Biting her lip, B’Elanna watched him with concern until the door slid closed behind him. However, she knew there was nothing she could do to help. Best to get to work on the ship – the sooner the Liberty was in fighting trim once more, the better for all of them.
Trudging into his quarters, Chakotay moved to the captain’s side, studying her face carefully. A tricorder scan confirmed his suspicions – she was definitely worse. “I can’t do anything for you here,” he muttered to her in frustration, “we don’t have the equipment, medicines, not even a proper medical tricorder. But, if I don’t find a way to help you, you’ll die. What am I going to do?”
Her eyelids fluttered weakly and she moaned; for a moment, he thought she was regaining consciousness, but her eyes stayed closed.
“I don’t even know your name and yet, I feel such a bond with you, such a connection,” he continued aloud. “How can that be? Somehow, it seems as if I’ve been waiting my whole life for you. And you sensed it, too, I know you did, I could see it on your face. For one moment, there was no Starfleet, no Maquis, just us.” Reaching down, he gently stroked her cheek. “I wish…I wish we had met under different circumstances.”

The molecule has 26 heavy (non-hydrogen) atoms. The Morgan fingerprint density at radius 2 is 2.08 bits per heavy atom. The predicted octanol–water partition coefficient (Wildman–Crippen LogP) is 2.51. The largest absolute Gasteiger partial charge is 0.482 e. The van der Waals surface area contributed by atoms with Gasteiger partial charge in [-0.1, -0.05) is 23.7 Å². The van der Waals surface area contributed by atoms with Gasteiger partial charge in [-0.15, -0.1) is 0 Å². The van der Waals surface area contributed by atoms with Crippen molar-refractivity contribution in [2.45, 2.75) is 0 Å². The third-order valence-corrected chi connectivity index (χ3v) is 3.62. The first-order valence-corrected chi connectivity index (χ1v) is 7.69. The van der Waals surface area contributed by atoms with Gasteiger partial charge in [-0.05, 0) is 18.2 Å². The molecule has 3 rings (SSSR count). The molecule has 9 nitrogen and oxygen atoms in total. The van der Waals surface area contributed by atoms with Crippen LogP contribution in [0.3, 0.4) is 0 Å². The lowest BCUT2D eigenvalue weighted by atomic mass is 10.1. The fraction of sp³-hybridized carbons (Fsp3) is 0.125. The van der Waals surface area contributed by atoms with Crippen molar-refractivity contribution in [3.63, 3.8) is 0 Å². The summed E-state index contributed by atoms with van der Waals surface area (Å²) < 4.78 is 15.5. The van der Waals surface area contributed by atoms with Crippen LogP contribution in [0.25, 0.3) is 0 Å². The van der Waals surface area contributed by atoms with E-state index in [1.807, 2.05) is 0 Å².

Again, she groaned softly, as though in pain.
“Easy now,” he soothed. “Try to relax.”
As it had the day before, his voice seemed to calm her, as her head settled into the pillow. However, within minutes, she was moaning again, twisting in obvious discomfort, and this time Chakotay couldn’t quiet her down.
“What do I do, Captain? I can’t let you die.” He sighed heavily, knowing deep down that only one course of action would save her life. Rising to his feet, he moved to the comm panel on the wall.
“Chakotay to Torres.”
“There are several old shuttles down at the base. Find the oldest one and prepare it for launch. Since we’re stuck here, I might as well do a little reconnaissance.”